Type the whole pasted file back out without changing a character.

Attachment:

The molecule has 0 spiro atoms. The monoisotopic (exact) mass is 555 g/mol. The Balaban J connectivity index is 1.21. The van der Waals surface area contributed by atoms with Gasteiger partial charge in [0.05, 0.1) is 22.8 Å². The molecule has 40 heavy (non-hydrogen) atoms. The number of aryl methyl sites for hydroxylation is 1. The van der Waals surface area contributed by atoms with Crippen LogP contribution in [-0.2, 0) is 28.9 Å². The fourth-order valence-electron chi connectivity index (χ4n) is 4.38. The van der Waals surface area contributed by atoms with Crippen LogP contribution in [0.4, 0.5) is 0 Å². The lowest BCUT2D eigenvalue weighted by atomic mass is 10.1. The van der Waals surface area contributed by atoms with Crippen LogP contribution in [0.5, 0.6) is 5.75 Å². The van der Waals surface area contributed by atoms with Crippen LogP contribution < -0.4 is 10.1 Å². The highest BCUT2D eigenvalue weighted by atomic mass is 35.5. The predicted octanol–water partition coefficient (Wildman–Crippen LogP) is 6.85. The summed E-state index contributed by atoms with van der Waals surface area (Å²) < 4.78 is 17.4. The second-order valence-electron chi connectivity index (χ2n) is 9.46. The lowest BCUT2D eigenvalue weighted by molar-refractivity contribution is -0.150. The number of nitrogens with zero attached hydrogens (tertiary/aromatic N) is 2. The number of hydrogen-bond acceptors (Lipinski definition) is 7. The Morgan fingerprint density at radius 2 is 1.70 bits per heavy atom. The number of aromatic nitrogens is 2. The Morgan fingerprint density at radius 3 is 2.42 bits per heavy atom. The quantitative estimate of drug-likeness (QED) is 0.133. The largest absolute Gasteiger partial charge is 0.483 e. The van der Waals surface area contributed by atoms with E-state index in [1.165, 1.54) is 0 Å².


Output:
The molecule has 0 spiro atoms. The monoisotopic (exact) mass is 555 g/mol. The Balaban J connectivity index is 1.21. The van der Waals surface area contributed by atoms with Gasteiger partial charge in [0.05, 0.1) is 22.8 Å². The molecule has 40 heavy (non-hydrogen) atoms. The number of aryl methyl sites for hydroxylation is 1. The van der Waals surface area contributed by atoms with Crippen LogP contribution in [-0.2, 0) is 28.9 Å². The fourth-order valence-electron chi connectivity index (χ4n) is 4.38. The van der Waals surface area contributed by atoms with Crippen LogP contribution in [0.4, 0.5) is 0 Å². The lowest BCUT2D eigenvalue weighted by atomic mass is 10.1. The van der Waals surface area contributed by atoms with Crippen LogP contribution in [0.5, 0.6) is 5.75 Å². The van der Waals surface area contributed by atoms with Crippen LogP contribution < -0.4 is 10.1 Å². The highest BCUT2D eigenvalue weighted by atomic mass is 35.5. The predicted octanol–water partition coefficient (Wildman–Crippen LogP) is 6.85. The summed E-state index contributed by atoms with van der Waals surface area (Å²) < 4.78 is 17.4. The second-order valence-electron chi connectivity index (χ2n) is 9.46. The lowest BCUT2D eigenvalue weighted by molar-refractivity contribution is -0.150. The number of nitrogens with zero attached hydrogens (tertiary/aromatic N) is 2. The number of hydrogen-bond acceptors (Lipinski definition) is 7. The Morgan fingerprint density at radius 2 is 1.70 bits per heavy atom. The number of aromatic nitrogens is 2. The Morgan fingerprint density at radius 3 is 2.42 bits per heavy atom. The quantitative estimate of drug-likeness (QED) is 0.133. The largest absolute Gasteiger partial charge is 0.483 e. The van der Waals surface area contributed by atoms with E-state index in [1.165, 1.54) is 0 Å².